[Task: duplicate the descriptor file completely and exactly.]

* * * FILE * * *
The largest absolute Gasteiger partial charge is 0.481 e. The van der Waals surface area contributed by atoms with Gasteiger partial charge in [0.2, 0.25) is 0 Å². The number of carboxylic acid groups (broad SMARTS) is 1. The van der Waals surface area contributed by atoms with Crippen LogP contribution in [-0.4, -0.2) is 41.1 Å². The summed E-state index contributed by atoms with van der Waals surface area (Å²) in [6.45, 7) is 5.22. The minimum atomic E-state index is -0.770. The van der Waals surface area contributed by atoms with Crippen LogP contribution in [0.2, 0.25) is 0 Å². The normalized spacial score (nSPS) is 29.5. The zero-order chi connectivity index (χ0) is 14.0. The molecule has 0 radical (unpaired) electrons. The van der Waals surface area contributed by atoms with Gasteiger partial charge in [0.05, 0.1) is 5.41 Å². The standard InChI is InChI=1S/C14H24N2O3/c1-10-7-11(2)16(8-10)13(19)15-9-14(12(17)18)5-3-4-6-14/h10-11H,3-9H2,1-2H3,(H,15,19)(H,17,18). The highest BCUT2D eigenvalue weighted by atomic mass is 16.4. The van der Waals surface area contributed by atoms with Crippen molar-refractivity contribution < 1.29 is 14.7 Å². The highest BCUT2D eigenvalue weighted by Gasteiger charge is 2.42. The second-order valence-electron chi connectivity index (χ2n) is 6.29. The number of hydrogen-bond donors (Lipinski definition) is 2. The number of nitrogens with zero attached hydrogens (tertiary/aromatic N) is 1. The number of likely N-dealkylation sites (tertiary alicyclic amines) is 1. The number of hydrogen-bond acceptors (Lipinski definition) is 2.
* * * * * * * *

The largest absolute Gasteiger partial charge is 0.481 e. The van der Waals surface area contributed by atoms with Gasteiger partial charge in [0.2, 0.25) is 0 Å². The number of carboxylic acid groups (broad SMARTS) is 1. The van der Waals surface area contributed by atoms with Crippen LogP contribution in [-0.4, -0.2) is 41.1 Å². The summed E-state index contributed by atoms with van der Waals surface area (Å²) in [6.45, 7) is 5.22. The minimum atomic E-state index is -0.770. The van der Waals surface area contributed by atoms with Crippen LogP contribution in [0.2, 0.25) is 0 Å². The normalized spacial score (nSPS) is 29.5. The zero-order chi connectivity index (χ0) is 14.0. The molecule has 0 radical (unpaired) electrons. The van der Waals surface area contributed by atoms with Gasteiger partial charge in [0.05, 0.1) is 5.41 Å². The standard InChI is InChI=1S/C14H24N2O3/c1-10-7-11(2)16(8-10)13(19)15-9-14(12(17)18)5-3-4-6-14/h10-11H,3-9H2,1-2H3,(H,15,19)(H,17,18). The highest BCUT2D eigenvalue weighted by atomic mass is 16.4. The van der Waals surface area contributed by atoms with Crippen molar-refractivity contribution < 1.29 is 14.7 Å². The highest BCUT2D eigenvalue weighted by Gasteiger charge is 2.42. The second-order valence-electron chi connectivity index (χ2n) is 6.29. The number of hydrogen-bond donors (Lipinski definition) is 2. The number of nitrogens with zero attached hydrogens (tertiary/aromatic N) is 1. The number of likely N-dealkylation sites (tertiary alicyclic amines) is 1. The number of hydrogen-bond acceptors (Lipinski definition) is 2.